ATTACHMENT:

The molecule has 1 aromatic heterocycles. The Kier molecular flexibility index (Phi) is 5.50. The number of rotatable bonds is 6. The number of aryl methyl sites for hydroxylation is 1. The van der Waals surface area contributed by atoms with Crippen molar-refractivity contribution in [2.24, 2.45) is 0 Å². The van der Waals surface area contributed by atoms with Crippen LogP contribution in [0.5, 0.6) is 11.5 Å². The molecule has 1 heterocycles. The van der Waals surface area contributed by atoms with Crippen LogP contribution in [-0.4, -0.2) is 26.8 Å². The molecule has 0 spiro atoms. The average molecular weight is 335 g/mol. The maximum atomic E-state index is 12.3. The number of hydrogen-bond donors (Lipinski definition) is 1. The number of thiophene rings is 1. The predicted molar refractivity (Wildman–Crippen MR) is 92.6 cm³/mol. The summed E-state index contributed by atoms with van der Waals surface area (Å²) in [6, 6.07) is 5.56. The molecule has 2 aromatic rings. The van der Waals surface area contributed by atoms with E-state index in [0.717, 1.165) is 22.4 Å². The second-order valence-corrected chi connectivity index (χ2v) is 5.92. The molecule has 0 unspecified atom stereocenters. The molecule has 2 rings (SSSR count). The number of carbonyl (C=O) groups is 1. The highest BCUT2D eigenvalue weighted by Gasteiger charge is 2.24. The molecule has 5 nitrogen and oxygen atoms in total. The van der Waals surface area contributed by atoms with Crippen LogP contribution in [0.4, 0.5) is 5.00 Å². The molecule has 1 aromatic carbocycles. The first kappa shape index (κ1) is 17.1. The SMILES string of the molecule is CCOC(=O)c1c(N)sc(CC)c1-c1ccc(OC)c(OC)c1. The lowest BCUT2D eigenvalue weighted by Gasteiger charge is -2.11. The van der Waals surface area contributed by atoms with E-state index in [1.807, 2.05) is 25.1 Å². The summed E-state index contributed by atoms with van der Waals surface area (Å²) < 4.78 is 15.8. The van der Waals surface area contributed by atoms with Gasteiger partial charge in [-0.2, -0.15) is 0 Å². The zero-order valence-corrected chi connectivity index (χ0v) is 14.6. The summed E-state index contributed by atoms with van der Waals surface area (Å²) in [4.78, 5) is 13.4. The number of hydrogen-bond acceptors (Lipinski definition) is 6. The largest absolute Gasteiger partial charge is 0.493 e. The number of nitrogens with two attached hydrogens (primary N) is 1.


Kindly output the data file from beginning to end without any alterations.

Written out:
The molecule has 1 aromatic heterocycles. The Kier molecular flexibility index (Phi) is 5.50. The number of rotatable bonds is 6. The number of aryl methyl sites for hydroxylation is 1. The van der Waals surface area contributed by atoms with Crippen molar-refractivity contribution in [2.24, 2.45) is 0 Å². The van der Waals surface area contributed by atoms with Crippen LogP contribution in [0.5, 0.6) is 11.5 Å². The molecule has 1 heterocycles. The van der Waals surface area contributed by atoms with Crippen LogP contribution in [-0.4, -0.2) is 26.8 Å². The molecule has 0 spiro atoms. The average molecular weight is 335 g/mol. The maximum atomic E-state index is 12.3. The number of hydrogen-bond donors (Lipinski definition) is 1. The number of thiophene rings is 1. The predicted molar refractivity (Wildman–Crippen MR) is 92.6 cm³/mol. The summed E-state index contributed by atoms with van der Waals surface area (Å²) in [6, 6.07) is 5.56. The molecule has 2 aromatic rings. The van der Waals surface area contributed by atoms with E-state index in [0.717, 1.165) is 22.4 Å². The second-order valence-corrected chi connectivity index (χ2v) is 5.92. The molecule has 0 unspecified atom stereocenters. The molecule has 2 rings (SSSR count). The number of carbonyl (C=O) groups is 1. The highest BCUT2D eigenvalue weighted by Gasteiger charge is 2.24. The molecule has 5 nitrogen and oxygen atoms in total. The van der Waals surface area contributed by atoms with Crippen LogP contribution in [0.4, 0.5) is 5.00 Å². The molecule has 1 aromatic carbocycles. The first kappa shape index (κ1) is 17.1. The SMILES string of the molecule is CCOC(=O)c1c(N)sc(CC)c1-c1ccc(OC)c(OC)c1. The lowest BCUT2D eigenvalue weighted by Gasteiger charge is -2.11. The van der Waals surface area contributed by atoms with E-state index in [1.807, 2.05) is 25.1 Å². The summed E-state index contributed by atoms with van der Waals surface area (Å²) < 4.78 is 15.8. The van der Waals surface area contributed by atoms with Gasteiger partial charge in [-0.2, -0.15) is 0 Å². The zero-order valence-corrected chi connectivity index (χ0v) is 14.6. The summed E-state index contributed by atoms with van der Waals surface area (Å²) in [4.78, 5) is 13.4. The number of hydrogen-bond acceptors (Lipinski definition) is 6. The largest absolute Gasteiger partial charge is 0.493 e. The number of nitrogens with two attached hydrogens (primary N) is 1.